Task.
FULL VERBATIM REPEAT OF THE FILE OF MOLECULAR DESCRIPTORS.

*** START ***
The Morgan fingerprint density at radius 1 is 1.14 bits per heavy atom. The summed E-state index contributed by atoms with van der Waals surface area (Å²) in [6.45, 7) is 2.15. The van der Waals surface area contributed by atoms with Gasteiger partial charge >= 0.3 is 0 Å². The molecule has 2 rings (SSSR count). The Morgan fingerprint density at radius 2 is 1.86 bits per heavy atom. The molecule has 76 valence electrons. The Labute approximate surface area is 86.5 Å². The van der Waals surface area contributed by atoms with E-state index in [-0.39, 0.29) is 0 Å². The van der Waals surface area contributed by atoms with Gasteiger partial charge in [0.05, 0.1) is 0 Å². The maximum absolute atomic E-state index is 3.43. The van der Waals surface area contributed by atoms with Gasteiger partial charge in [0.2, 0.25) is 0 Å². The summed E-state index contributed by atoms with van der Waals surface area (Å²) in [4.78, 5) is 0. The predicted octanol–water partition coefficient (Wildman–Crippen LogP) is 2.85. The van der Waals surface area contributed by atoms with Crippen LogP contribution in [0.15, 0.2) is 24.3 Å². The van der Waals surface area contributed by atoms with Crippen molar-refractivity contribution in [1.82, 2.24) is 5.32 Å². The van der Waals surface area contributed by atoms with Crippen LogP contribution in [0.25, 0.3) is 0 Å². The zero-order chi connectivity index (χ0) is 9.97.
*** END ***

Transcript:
The Morgan fingerprint density at radius 1 is 1.14 bits per heavy atom. The summed E-state index contributed by atoms with van der Waals surface area (Å²) in [6.45, 7) is 2.15. The van der Waals surface area contributed by atoms with Gasteiger partial charge >= 0.3 is 0 Å². The molecule has 2 rings (SSSR count). The Morgan fingerprint density at radius 2 is 1.86 bits per heavy atom. The molecule has 76 valence electrons. The Labute approximate surface area is 86.5 Å². The van der Waals surface area contributed by atoms with E-state index in [-0.39, 0.29) is 0 Å². The van der Waals surface area contributed by atoms with Gasteiger partial charge in [0.05, 0.1) is 0 Å². The maximum absolute atomic E-state index is 3.43. The van der Waals surface area contributed by atoms with Gasteiger partial charge in [0.2, 0.25) is 0 Å². The summed E-state index contributed by atoms with van der Waals surface area (Å²) in [4.78, 5) is 0. The predicted octanol–water partition coefficient (Wildman–Crippen LogP) is 2.85. The van der Waals surface area contributed by atoms with Crippen LogP contribution in [0.15, 0.2) is 24.3 Å². The van der Waals surface area contributed by atoms with Crippen molar-refractivity contribution in [1.82, 2.24) is 5.32 Å². The van der Waals surface area contributed by atoms with Crippen LogP contribution in [0.25, 0.3) is 0 Å². The zero-order chi connectivity index (χ0) is 9.97.